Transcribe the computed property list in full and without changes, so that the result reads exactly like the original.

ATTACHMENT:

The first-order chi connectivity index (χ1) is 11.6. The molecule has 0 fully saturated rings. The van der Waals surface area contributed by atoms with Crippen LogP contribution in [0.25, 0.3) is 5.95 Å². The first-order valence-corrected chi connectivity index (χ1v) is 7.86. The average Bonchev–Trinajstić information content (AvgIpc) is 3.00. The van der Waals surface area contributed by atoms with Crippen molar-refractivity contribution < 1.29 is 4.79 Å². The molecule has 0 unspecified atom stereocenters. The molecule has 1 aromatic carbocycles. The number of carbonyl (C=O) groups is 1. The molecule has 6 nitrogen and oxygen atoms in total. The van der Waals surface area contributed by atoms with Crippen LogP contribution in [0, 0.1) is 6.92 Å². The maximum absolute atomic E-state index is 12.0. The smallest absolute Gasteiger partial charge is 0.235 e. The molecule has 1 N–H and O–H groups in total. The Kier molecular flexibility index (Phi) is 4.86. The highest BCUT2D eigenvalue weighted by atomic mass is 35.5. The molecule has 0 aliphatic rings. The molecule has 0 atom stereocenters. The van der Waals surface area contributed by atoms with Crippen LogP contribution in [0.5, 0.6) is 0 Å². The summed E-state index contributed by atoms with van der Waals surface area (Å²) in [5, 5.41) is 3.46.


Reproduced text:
The first-order chi connectivity index (χ1) is 11.6. The molecule has 0 fully saturated rings. The van der Waals surface area contributed by atoms with Crippen LogP contribution in [0.25, 0.3) is 5.95 Å². The first-order valence-corrected chi connectivity index (χ1v) is 7.86. The average Bonchev–Trinajstić information content (AvgIpc) is 3.00. The van der Waals surface area contributed by atoms with Crippen molar-refractivity contribution < 1.29 is 4.79 Å². The molecule has 0 unspecified atom stereocenters. The molecule has 1 aromatic carbocycles. The number of carbonyl (C=O) groups is 1. The molecule has 6 nitrogen and oxygen atoms in total. The van der Waals surface area contributed by atoms with Crippen LogP contribution in [0, 0.1) is 6.92 Å². The maximum absolute atomic E-state index is 12.0. The smallest absolute Gasteiger partial charge is 0.235 e. The molecule has 1 N–H and O–H groups in total. The Kier molecular flexibility index (Phi) is 4.86. The highest BCUT2D eigenvalue weighted by atomic mass is 35.5. The molecule has 0 aliphatic rings. The molecule has 0 atom stereocenters. The van der Waals surface area contributed by atoms with Crippen LogP contribution in [0.5, 0.6) is 0 Å². The summed E-state index contributed by atoms with van der Waals surface area (Å²) in [5, 5.41) is 3.46.